Nation Current Affairs 18 Dec 2016 Political heirs who ...

Political heirs who failed to make it big

DECCAN CHRONICLE.
Published Dec 18, 2016, 3:44 am IST
Updated Dec 18, 2016, 3:47 am IST
A brief history of succession in Indian politics suggests aspirants, even with famous surnames, need to run their own race.
Shiv Sena chief Bal Thackeray flanked by Uddhav and Raj
 Shiv Sena chief Bal Thackeray flanked by Uddhav and Raj

It’s not always that the one who’s born with a silver spoon in his mouth goes on to become king. Succession in politics has been both good and bad. And in many cases, the struggle to claim that success — which some consider to be their birthright — still continues. Examples are plenty, but with the death of All India Anna Dravida Munnetra Kazhagam (AIADMK) chief J. Jayalalithaa, the issue of succession is back on the table. Jayalalithaa herself snatched the success from someone else’s hand — at least that is what many claim. If articles dated 1988 are to be believed, a major part of the then AIADMK, believed that Janaki Ramachandran, the wife of party founder M.G. Ramachandran, was the rightful claimant of the post. And it’s no wonder it was Janaki who sat on the coveted chief minister’s seat after the death of MGR.

However, the joy was short-lived as within 24 days she lost the seat thanks to the Rajiv Gandhi government dethroning her using the powers lying with the central government. She contested elections, but the AIADMK was divided into two factions, with the other one headed by Jayalalithaa. However, Janaki’s faction managed to win only two seats. Janaki, the woman who was alleged by Jayalalithaa’s supporters to have been running the government from behind the curtain when MGR was unwell, decided to quit politics.

 

Andhra Pradesh presents another case study. Lakshmi Parvathi, widow of N.T. Rama Rao, was pegged by many reports to be leading the campaign in the 1996 Lok Sabha polls. A report in a well-read magazine had pegged Parvathi as a winner and an even better orator than Chandrababu Naidu. Even the Congress had then considered Parvathi to be a bigger opponent. However, the results were different, as she couldn’t win a single seat. Though many people wrote her political obituary, Parvathi managed to remain in the news as one of the bitter rivals of Naidu. In the lead up to the 1996 polls, Parvathi was quoted in an article as saying she would continue to remain the chief minister for 20 years like Jyoti Basu in West Bengal.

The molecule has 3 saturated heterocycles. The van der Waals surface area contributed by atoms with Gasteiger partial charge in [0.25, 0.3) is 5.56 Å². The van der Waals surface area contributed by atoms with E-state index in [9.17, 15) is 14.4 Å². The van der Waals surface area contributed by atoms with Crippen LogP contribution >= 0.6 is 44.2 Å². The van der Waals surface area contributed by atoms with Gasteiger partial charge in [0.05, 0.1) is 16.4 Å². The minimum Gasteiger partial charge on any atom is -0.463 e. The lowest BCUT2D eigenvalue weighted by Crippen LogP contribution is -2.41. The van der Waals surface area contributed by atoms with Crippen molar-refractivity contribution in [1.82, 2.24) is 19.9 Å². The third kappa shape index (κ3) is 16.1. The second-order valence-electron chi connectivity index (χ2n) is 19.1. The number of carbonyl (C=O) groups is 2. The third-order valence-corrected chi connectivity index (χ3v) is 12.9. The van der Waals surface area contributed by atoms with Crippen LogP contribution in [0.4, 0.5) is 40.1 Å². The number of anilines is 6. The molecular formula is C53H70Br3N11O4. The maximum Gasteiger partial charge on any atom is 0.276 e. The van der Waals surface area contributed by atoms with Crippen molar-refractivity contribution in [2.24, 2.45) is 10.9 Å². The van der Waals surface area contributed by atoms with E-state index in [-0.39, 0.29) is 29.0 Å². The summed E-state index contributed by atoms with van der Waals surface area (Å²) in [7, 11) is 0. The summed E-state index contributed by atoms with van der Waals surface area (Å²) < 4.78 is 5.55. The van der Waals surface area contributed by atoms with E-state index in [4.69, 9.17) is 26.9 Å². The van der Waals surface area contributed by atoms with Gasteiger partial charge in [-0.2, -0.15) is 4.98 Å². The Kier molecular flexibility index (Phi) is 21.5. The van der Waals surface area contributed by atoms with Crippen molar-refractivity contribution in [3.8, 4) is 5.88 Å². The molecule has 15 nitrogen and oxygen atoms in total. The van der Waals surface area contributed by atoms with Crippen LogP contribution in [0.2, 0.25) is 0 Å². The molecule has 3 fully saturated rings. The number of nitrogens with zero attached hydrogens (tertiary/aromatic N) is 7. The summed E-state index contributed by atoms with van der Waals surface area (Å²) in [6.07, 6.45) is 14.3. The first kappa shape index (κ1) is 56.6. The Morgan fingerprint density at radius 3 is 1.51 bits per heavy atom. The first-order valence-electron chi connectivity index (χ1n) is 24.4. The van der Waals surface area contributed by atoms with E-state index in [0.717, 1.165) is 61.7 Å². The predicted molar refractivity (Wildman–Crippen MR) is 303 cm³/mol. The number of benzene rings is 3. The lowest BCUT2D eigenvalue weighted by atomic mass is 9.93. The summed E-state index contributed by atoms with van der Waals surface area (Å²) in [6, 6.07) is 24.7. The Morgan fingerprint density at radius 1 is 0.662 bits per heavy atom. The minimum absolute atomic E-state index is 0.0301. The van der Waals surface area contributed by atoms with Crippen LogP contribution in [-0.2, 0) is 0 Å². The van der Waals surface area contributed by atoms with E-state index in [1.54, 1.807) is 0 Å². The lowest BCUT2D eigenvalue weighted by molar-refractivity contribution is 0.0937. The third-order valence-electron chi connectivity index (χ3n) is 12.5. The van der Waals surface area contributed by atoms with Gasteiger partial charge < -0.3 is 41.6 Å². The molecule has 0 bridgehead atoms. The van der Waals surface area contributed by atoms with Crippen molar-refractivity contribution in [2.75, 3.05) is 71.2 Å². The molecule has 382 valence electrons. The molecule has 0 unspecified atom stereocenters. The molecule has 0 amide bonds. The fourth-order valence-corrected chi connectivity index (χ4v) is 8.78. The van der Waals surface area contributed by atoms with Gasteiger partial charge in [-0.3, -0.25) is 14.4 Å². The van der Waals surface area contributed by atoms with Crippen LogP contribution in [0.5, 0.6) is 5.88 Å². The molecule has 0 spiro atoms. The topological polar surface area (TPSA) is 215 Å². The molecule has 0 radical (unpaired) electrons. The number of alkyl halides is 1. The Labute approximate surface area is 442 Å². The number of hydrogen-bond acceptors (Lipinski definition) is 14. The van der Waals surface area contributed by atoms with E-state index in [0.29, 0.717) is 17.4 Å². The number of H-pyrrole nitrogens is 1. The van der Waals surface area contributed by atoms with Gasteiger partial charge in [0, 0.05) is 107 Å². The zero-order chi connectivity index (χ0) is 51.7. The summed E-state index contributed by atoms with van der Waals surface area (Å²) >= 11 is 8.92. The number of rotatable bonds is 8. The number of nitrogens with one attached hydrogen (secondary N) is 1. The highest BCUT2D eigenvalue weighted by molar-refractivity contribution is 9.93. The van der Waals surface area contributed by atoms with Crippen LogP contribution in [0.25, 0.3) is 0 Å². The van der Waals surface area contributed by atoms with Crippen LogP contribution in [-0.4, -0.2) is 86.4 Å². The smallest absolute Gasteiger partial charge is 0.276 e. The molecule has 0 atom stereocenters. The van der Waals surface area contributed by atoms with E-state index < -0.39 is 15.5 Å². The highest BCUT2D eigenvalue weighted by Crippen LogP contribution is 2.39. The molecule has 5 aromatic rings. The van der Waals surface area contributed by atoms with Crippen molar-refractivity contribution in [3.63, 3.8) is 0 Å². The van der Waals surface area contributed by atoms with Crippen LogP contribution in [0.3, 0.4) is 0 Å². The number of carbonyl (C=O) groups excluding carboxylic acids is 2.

In Maharashtra, Raj Thackeray was spoken of as a replica of his uncle Bal Thackeray, the founder of Shiv Sena. Everyone saw him as the heir of the Sena — he had everything on his side, from Bal Thackeray’s style of talking to his to gift for sketching. However, Bal Thackeray picked his own son, Uddhav, as his heir, which forced Raj to float his own party. When Raj floated his party in March 2006, Shivaji Park was packed; it was impossible to set foot in the ground, as the crowd was humongous. His oratory, which could easily be mistaken for his uncle’s, drew the masses. However, the magic started fading, as in the 2007 BMC polls, Raj’s party, Maharashtra Navnirman Sena (MNS), didn’t manage to make much of an impact and many cast doubts on his political future. But within a year he, like his uncle, used the anti-north Indian card to become famous. By the 2009 Assembly polls, Raj managed to get 13 MLAs elected and  in the the 2012 BMC polls the MNS got more than 25 corporators.  

 

However, Raj lost popularity at the same speed he gained it. People still thronged his rallies but the swelling crowds didn’t materialise into votes. In the 2014 assembly polls all his trusted lieutenants lost the elections and only one won, and he was an import from Shiv Sena at that. Raj still resorts to antics like threatening film producers to remain in the news, but the leader’s following has been limited to a very small voter base.

The other example from Maharashtra is Supriya Sule, who has in-house competition from her cousin Ajit Pawar, who is a stronger force with whom the Nationalist Congress Party (NCP) leaders like to reckon with, despite Sule being the daughter of party founder Sharad Pawar. Though like Jaganmohan Reddy in Andhra Pradesh, Ms Sule also cannot be completely written off, as both have won elections and do possess a mass base.

 

On the other hand, one of the biggest losers could be Buddhadeb Bhattacharjee, who succeeded Jyoti Basu, the longest serving chief minister in history. However, in the immediate election after Basu’s death the Communists lost their bastion in West Bengal, and haven’t been able to reclaim it ever since. Many a time, just a surname or connection isn’t enough; the surname might get you to the top, but to remain there, one has to know all the tricks and sometimes even buy new tricks from the market.

Jose George, former head of department, Politics, Mumbai University, claims the problem with most people who failed despite having the surname and legacy of the supreme leader is that they came up only after the leader’s demise. “Janaki Ramachandran wasn’t seen much while Jayalalithaa was already an MP. So the latter managed to pull it off.  These politicians, be it Lakshmi Parvathi or Buddhadeb, came into prominence only after their leader’s death. Also just having the surname isn’t sufficient. What one needs is charisma to take forward the legacy,” said Mr George. The academic suggests that Sasikala won’t have much trouble taking forward Amma’s legacy, because she has been seen with Jaya for almost two decades now.

 

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